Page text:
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Casey Allen, Ph.D., Assistant Professor

Department of Geography and Environmental Sciences

Casey Allen is an assistant professor in the Department of Geography and Environmental Sciences. Dr. Allen's expertise rests in three general human-environment interaction arenas: rock decay, biogeomorphology, and humanistic geography. Specifically within these broad categories, he focuses his research on rock art management, biological soil crusts, and incorporation of fieldwork into pedagogy, respectively. He has published in several journals regarding each of these topics and presents widely at professional conferences. He currently serves as the Faculty Advisor for the Department's registered student organization and the Colorado Geographic Alliance Strategic Planning Committee, and engages P-12 teachers with real world field experiences every chance he gets.

Aimee Bernard, Ph.D., Senior Instructor

Department of Integrative Biology

Although Dr. Bernard's research expertise is in immunology, specifically autoimmunity and tolerance, she routinely engages in pedagogical opportunities to enhance her practice as an educator. Dr. Bernard has facilitated at the National Academies of Sciences Mountain West Summer Institute for Undergraduate Biology Education, participated in a group presentation on 'flipped' classrooms at the American Society for Microbiology Conference for Undergraduate Educators, and recently attended an NSF-supported workshop based on a new teaching approach that seeks to transform the learning environment of undergraduate science courses to model the creativity, complexity, and excitement of the scientific process. The C.R.E.A.T.E. strategy focuses on primary literature and incorporates numerous pedagogical tools designed to increase critical thinking skills and to instill a deep appreciation of the scientific process.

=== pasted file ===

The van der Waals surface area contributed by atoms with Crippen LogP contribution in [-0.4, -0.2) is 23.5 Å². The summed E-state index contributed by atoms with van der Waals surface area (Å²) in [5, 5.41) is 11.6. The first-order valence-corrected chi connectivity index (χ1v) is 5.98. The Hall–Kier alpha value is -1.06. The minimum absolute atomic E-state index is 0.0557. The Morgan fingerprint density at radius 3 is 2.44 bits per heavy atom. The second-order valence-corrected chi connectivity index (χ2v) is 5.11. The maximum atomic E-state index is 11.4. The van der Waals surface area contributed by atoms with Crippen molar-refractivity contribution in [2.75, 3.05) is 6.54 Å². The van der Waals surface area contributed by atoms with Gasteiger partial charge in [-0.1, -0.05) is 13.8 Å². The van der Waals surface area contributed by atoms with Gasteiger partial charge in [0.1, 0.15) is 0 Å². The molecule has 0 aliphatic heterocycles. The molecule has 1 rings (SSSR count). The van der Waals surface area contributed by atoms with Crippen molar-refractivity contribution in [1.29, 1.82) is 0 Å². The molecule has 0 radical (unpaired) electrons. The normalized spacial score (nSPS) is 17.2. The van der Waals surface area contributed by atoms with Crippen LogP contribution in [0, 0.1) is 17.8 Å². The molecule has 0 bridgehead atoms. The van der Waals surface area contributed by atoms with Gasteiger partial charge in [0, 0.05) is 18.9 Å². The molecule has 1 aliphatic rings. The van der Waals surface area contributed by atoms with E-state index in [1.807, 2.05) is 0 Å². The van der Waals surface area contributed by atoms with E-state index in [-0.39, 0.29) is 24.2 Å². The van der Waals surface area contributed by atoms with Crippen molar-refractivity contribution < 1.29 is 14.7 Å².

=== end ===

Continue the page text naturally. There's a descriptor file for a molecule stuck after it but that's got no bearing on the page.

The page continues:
Leo Bruederle, Ph.D., Associate Professor

Department of Integrative Biology

Leo P. Bruederle (Department of Integrative Biology) coordinates the Math and Science Learning and Education consortium. He is a proponent of undergraduate research as a transformative pedagogy, including peer mentoring as an instructional model. Dr. Bruederle is a member of the Council on Undergraduate Research, has directed the UC Denver Undergraduate Research Opportunity Program, and currently sponsors the local Phi Rho Chapter of Tri Beta, the National Biological Honors Society. Dr. Bruederle's scientific research interests include the evolution of species rich genera and the evolutionary mechanisms that facilitate speciation. Additional interests include: plant systematics, population genetics, and biogeography. Prior to completing his Ph.D. in botany, Dr. Bruederle taught high school biology.

Charles A. Ferguson, Ph.D., Associate Professor

Department of Integrative​ Biology

Charles A. Ferguson is an associate professor of Integrative Biology in the College of Liberal Arts and Sciences. His main area of research is the academic and non-academic issues that affect the transition of high school students to college who are interested in the STEM disciplines. He is also very involved in the prehealth advising program at UC Denver and specializes in helping non-traditional, returning students develop successful profiles for admission to graduate medical programs. Dr. Ferguson's areas of science specialty are in neuroscience and the effects of environmental toxicants on development of the nervous system.

Laurel Hartley, Ph.D., Assistant Professor

Department of Integrative Biology

Laurel Hartley is an assistant professor in the Department of Integrative Biology.
Currently, she is examining college students' use of principle-based reasoning about the carbon cycle and how teaching strategies increase student reasoning abilities. She is also working with colleagues to develop K-12 learning progressions (descriptions of how students develop understanding of a certain topic over time) for environmental literacy. Dr. Hartley was trained as an ecologist and also conducts research related to disease ecology and the effects of disturbance on communities and ecosystems. Currently, she is examining the effects of prairie dog burrowing and grazing on the establishment of non-native plant species in urban areas.

Michael Jacobson, Ph.D., Professor

Mathematical and Statistical Sciences